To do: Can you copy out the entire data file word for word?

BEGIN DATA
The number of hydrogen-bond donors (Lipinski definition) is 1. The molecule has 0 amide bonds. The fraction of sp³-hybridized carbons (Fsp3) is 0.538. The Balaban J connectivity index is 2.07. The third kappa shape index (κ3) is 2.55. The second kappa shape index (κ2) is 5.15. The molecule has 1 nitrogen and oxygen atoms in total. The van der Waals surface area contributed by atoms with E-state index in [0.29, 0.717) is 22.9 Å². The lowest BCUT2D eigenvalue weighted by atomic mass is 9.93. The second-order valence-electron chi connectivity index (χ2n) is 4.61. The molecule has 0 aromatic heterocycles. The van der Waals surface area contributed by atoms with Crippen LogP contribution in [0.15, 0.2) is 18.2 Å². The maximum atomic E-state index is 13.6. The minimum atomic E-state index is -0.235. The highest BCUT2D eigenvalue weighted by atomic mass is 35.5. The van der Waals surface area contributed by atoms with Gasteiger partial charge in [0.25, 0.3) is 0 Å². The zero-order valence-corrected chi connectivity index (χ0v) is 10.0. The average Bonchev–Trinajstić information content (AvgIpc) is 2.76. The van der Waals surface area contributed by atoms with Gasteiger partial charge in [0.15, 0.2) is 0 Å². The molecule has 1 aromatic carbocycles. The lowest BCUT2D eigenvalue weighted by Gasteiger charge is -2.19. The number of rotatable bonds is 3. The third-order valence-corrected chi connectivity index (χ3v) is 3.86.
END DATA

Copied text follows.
The number of hydrogen-bond donors (Lipinski definition) is 1. The molecule has 0 amide bonds. The fraction of sp³-hybridized carbons (Fsp3) is 0.538. The Balaban J connectivity index is 2.07. The third kappa shape index (κ3) is 2.55. The second kappa shape index (κ2) is 5.15. The molecule has 1 nitrogen and oxygen atoms in total. The van der Waals surface area contributed by atoms with E-state index in [0.29, 0.717) is 22.9 Å². The lowest BCUT2D eigenvalue weighted by atomic mass is 9.93. The second-order valence-electron chi connectivity index (χ2n) is 4.61. The molecule has 0 aromatic heterocycles. The van der Waals surface area contributed by atoms with Crippen LogP contribution in [0.15, 0.2) is 18.2 Å². The maximum atomic E-state index is 13.6. The minimum atomic E-state index is -0.235. The highest BCUT2D eigenvalue weighted by atomic mass is 35.5. The van der Waals surface area contributed by atoms with Gasteiger partial charge in [0.25, 0.3) is 0 Å². The zero-order valence-corrected chi connectivity index (χ0v) is 10.0. The average Bonchev–Trinajstić information content (AvgIpc) is 2.76. The van der Waals surface area contributed by atoms with Gasteiger partial charge in [0.15, 0.2) is 0 Å². The molecule has 1 aromatic carbocycles. The lowest BCUT2D eigenvalue weighted by Gasteiger charge is -2.19. The number of rotatable bonds is 3. The third-order valence-corrected chi connectivity index (χ3v) is 3.86.